(Secretary of Education Betsy DeVos listens as Trump speaks during a briefing on the coronavirus pandemic in the press briefing room of the White House on March 26, 2020 in Washington, D.C. Photo by Drew Angerer, via Getty Images.)
Education Secretary Betsy DeVos has just revealed a finalized version of her plan to issue sweeping changes to Title IX, the federal gender-equity law, that will take effect on August 14th of this year. The new regulation is mostly unchanged from the proposed version released in 2018, and is comprised of 2,000 pages, that ultimately bolster protections for students and employees accused of sexual misconduct within the educational system.
These new rules overhaul Obama Era regulations from 2011 and 2014 that created a broader definition for sexual harassment and held schools liable for sexual incidents they knew about or “reasonably should” have known about. The standard adopted by the Obama administration for investigating these cases on campuses was a “preponderance of evidence.” Cross-examination and mediation between victims and accused students was discouraged. Betsy DeVos has now completely done away with these victim protections and the new standard of review is “clear and convincing,” a burden that is substantially harder to justify.
“…the issue is that given the serious disruptions caused by the COVID-19 pandemic, institutions simply do not have the capacity to implement these proposals at this time. Implementation of the Title IX regulations is expected to be enormously complex and burdensome for campuses, and will require a coordinated effort across multiple campus departments and constituencies to identify, review, and change existing policies and procedures in a considered and sensible manner. At a time when institutional resources already are stretched thin, colleges and universities should not be asked to divert precious resources away from more critical efforts in order to implement regulations unrelated to this extraordinary crisis. We respectfully ask you to immediately pause these two regulatory efforts…” — The American Council on Education in a March letter to Education Secretary Betsy DeVos, urging her to wait on the release of the new rules
The previous patterns of cover-ups and frequent missteps in Title IX proceedings across all levels of the educational system was what the Obama administration was attempting to correct through the old plan, in an effort to expand Title IX equal protections to more than just sports and provide accountability. Now, these new regulations cultivated by DeVos will be subject to public comment and unlike the less formal guidance issued by the Obama administration, once finalized, these new rules will carry the force of law.
Colleges and universities will now be required to hold live hearings, during which cross-examination of the victims will be allowed. These new regulations also drastically narrow the scope and definition of what constitutes sexual harassment, which means that investigations will not be required for all complaints.
(Protesters outside the Department of Education as Secretary Betsy DeVos prepares to deliver remarks on February 8, 2017 in Washington, D.C. Photo by Jim Watson of AFP, via Getty Images.)
Title IX will now only apply to a version of sexual harassment that meets the limited definition established by the Supreme Court that defines it as “unwelcome conduct that is so severe, pervasive and objectively offensive that it effectively denies a person access to the school’s education program or activity,” adding that such conduct constitutes harassment if “a reasonable person” says it does. The rules still require that schools dismiss complaints that do not meet the strict sexual harassment definition, even if the allegations are proven true.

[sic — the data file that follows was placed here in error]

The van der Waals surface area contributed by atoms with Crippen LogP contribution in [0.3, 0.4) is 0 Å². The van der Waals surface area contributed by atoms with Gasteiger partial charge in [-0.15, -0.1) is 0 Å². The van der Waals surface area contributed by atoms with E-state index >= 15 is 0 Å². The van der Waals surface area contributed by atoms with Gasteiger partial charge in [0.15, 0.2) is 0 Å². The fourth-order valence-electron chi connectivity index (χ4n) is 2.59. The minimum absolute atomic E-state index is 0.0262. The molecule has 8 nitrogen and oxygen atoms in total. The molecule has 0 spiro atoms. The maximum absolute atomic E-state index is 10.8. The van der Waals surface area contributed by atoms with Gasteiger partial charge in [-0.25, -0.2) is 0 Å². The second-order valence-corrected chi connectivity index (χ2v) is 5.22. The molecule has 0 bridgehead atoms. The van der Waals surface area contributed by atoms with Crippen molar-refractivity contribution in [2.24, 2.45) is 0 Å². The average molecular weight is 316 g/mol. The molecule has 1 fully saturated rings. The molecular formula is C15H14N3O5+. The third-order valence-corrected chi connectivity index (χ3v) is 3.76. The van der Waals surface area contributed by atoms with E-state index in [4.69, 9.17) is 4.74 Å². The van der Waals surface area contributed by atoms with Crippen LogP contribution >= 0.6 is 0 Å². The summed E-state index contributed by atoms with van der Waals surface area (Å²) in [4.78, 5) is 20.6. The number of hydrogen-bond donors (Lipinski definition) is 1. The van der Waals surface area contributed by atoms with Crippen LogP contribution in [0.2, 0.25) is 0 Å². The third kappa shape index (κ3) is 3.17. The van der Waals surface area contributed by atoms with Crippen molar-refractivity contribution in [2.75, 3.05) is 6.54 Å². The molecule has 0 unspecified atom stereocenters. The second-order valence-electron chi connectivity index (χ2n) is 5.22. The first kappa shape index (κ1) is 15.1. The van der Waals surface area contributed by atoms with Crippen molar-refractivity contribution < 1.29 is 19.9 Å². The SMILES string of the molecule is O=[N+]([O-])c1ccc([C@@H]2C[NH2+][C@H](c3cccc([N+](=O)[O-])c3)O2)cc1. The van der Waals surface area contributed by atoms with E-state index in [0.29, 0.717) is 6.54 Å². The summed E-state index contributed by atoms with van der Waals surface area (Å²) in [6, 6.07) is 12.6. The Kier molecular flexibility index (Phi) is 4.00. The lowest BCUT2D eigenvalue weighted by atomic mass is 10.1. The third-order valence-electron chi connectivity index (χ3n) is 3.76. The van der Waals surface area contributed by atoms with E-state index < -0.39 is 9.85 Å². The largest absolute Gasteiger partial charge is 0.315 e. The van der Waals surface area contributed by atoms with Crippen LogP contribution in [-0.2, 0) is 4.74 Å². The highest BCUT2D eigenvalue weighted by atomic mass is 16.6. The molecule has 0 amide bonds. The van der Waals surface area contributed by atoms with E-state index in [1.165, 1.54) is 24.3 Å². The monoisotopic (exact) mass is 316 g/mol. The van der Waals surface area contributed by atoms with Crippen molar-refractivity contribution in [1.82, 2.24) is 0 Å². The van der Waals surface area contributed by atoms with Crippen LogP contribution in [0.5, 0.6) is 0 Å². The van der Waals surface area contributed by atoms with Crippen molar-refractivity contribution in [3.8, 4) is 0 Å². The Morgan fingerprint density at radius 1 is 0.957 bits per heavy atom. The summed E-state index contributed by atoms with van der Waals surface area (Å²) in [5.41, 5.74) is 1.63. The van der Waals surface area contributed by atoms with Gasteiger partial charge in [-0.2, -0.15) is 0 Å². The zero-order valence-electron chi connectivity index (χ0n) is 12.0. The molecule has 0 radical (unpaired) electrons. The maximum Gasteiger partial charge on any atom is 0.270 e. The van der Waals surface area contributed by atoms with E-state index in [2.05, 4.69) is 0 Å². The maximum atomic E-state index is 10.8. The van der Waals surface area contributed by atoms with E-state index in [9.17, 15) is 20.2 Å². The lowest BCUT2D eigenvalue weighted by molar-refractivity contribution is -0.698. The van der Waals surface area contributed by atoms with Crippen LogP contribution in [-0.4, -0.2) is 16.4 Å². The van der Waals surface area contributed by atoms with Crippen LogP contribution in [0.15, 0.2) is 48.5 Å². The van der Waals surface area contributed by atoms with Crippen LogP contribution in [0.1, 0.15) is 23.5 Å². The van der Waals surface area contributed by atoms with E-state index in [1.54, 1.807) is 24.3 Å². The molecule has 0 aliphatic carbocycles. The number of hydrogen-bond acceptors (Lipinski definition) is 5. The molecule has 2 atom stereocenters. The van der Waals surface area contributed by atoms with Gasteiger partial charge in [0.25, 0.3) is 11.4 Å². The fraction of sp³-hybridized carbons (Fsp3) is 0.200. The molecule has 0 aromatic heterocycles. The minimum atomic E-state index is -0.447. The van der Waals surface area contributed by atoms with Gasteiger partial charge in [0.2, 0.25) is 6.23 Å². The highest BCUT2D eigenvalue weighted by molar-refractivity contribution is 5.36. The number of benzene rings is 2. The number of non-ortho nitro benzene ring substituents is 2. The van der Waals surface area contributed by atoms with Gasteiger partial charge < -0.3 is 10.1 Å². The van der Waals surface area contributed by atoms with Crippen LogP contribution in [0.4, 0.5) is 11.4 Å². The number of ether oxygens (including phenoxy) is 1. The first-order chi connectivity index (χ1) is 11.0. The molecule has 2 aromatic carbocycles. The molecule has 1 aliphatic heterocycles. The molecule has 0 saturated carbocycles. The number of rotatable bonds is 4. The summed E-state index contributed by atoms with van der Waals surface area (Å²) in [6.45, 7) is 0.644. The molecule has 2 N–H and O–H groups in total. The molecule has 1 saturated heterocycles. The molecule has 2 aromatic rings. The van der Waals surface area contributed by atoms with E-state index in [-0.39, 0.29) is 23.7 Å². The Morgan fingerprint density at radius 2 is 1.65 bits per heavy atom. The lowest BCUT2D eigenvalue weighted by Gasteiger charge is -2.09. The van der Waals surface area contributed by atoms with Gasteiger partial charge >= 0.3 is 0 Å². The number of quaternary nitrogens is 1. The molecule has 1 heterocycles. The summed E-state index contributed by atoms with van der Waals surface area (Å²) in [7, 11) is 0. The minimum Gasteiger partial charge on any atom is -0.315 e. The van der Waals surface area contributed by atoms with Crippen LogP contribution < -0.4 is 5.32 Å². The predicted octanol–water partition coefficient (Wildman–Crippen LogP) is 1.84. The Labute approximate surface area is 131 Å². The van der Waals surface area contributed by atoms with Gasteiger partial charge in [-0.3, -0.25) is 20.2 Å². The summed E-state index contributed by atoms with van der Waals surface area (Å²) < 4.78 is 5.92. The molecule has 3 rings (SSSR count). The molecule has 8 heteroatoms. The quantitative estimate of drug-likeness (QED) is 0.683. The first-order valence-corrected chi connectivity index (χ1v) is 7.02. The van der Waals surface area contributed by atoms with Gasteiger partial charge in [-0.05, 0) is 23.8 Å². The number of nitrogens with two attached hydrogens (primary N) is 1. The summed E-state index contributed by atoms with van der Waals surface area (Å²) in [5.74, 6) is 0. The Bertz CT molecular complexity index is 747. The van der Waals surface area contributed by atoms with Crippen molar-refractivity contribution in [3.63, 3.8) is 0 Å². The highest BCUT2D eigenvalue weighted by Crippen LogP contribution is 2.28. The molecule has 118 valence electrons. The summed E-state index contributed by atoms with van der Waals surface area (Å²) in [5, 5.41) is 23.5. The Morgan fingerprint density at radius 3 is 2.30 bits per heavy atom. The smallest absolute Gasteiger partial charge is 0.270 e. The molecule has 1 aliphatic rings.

Anyone who has experienced systematic sexual harassment can attest that the abuse rarely takes such a direct form. It is this difficulty in proving one’s case that cause most victims of sexual harassment decline to come forward. Discouraging victims perpetuates a cycle of abuse that is allowed to go unchecked — a cycle that inevitably claims more victims within a power system that already favors the abuser. This was the pattern the Obama administration sought to destroy, that within two years, DeVos has firmly re-established with the full power of the law.
“[Victims] refuse to go back to the days when rape and harassment in schools were ignored and swept under the rug. Betsy DeVos and the Trump administration are dead set on making schools more dangerous for everyone — even during a global pandemic and if this rule goes into effect, survivors will be denied their civil rights and will get the message loud and clear that there is no point in reporting assault.” — Fatima Goss Graves, National Women’s Law Center President
Under the new rules, college students accused of sexual assault and harassment will now be given the right to a live hearing as well as the ability to cross-examine their accusers, which in these cases will be the alleged victims. Anyone who has worked in the arena of sex crimes knows what a terrible idea this is for victims, who often suffer more trauma during the process and as a result are discouraged from reporting their assaults. The new regulations also create courtrooms on campuses and puts the entire process squarely on the shoulders of the universities and colleges who are forced to oversee all complaints that are deemed worthy.
The new rules include protections that many are calling unbalanced in favor of the accused at the expense of protecting victim’s rights. The process now requires that accused students must be given written assurance that they are presumed innocent. Schools are not allowed to impose any form of disciplinary action against an accused student until the case has fully concluded. Schools are permitted to remove students from campus who are found to pose a risk, but the likelihood of this standard being put into effect is substantially lessened by the new protections afforded to those accused of misconduct.